This last holiday weekend, I decided to clean out the closet where we store holiday decorations and opened a box of old books… dusty artifacts that had meaning and influence in my thinking at a point in time.
There were four books in particular that I just had to reopen and see how my perspective and their advice or predictions had fared over time.
Here’s what I rediscovered and evaluated in light of my 20-year career in social change initiatives:
Beyond Charity by John Perkins
Dr. Perkins is a civil rights leader and co-founder of the Christian Community Development Association. He helped me put my faith into action and take my first steps in my community economic development career.
His 3 R’s (reconciliation, relocation and redistribution) became a mantra for holistic development, and the time I spent with him personally influenced several of my life decisions.
He has since written multiple books and still inspires young people today, so any book by Dr. Perkins inspires.
Bowling Alone by Robert Putman
This book is about how we’ve lost our sense of community and our subsequent shift towards individualism.
It documents a 50-year decline of civic involvement in clubs such as bowling leagues, hence the title.
Today his new book The Upswing encourages us that trends in American society show that we can swing back to an egalitarian community mindset. I look forward to reading his new book over the holidays and would love to hear from you if you read it too.
The Price of a Dream by David Bornstein
This book recounts the fascinating story of Mahamad Yunus, a Nobel Peace Prize recipient from Bangladesh.
Yunus bridged the gap between traditional banking and micro-businesses, and was a change agent and father of the microcredit industry designed to lift people out of poverty.
Combined with my personal experience studying microcredit in south India, it showed me how giving women and the poor access to credit and small resources can have a tremendous impact over time.
Today, the Yunus Foundation sponsors innovation challenges to spur the next generation of change leaders.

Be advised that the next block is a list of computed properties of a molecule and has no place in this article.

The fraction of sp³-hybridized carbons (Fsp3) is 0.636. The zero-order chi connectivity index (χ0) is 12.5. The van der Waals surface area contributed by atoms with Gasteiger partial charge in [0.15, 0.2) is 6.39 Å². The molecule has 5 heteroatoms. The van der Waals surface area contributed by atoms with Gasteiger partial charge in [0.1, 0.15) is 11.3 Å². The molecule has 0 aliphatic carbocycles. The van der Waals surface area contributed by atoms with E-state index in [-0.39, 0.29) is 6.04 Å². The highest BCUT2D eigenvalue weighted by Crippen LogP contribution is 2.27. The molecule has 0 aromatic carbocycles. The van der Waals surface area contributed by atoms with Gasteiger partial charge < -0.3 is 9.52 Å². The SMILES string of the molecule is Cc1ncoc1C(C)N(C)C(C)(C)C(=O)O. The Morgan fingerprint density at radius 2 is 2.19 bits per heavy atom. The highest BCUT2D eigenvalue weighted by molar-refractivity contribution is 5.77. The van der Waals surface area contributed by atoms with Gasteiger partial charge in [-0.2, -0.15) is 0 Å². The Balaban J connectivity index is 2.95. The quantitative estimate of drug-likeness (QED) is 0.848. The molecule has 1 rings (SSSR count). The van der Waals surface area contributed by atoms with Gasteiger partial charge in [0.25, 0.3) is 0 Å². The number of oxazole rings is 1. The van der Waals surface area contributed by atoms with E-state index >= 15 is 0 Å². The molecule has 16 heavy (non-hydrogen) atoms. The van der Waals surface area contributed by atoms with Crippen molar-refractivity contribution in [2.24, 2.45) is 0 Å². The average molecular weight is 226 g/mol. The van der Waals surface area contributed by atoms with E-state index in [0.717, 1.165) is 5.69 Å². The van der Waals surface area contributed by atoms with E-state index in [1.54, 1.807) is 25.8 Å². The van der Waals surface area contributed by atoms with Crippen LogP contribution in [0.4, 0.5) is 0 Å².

Social Innovation, Inc by Jason Saul
Saul’s 2011 book outlines the path from corporate social responsibility–having statements that say, “We value this”–to a new approach of intentionally creating products, services, and/or supply chains that align with these values and create economic and social impact.
He also challenged nonprofits to sell their outcomes to corporations, rather than seek charitable funds from their foundations. I was worried that while larger corporations might have good intentions, they might not be willing to pay the full cost to deliver impact over time. Also, they might leave out smaller firms who couldn’t compete, and in essence, do the opposite of what they intended.
But in 2019, there was a glimmer of hope when the U.S. Business Roundtable published a statement on the Purpose of a Corporation that was signed by hundreds of US CEOs. It called for a shift from primarily making decisions based on their shareholders’ interests, to now taking into account the larger stakeholders’ interests as a core principle of corporate governance.
This is a principle of doing business that is more inclusive and might be a step towards the realization of Saul’s ideas of social innovation from corporations. While this is a good first step, I still remain cautiously optimistic.
I’ve seen how these books have given me a holistic view of helping solve social problems. Starting local, being innovative and creating social enterprise business models. I also see my bias towards locally driven and more democratic approaches to solving problems.
So what are the books that have influenced you in the past and how do you see them now?
Shoot me an email at email@example.com and share with me which those are and if you have any thoughts on the books I’ve listed!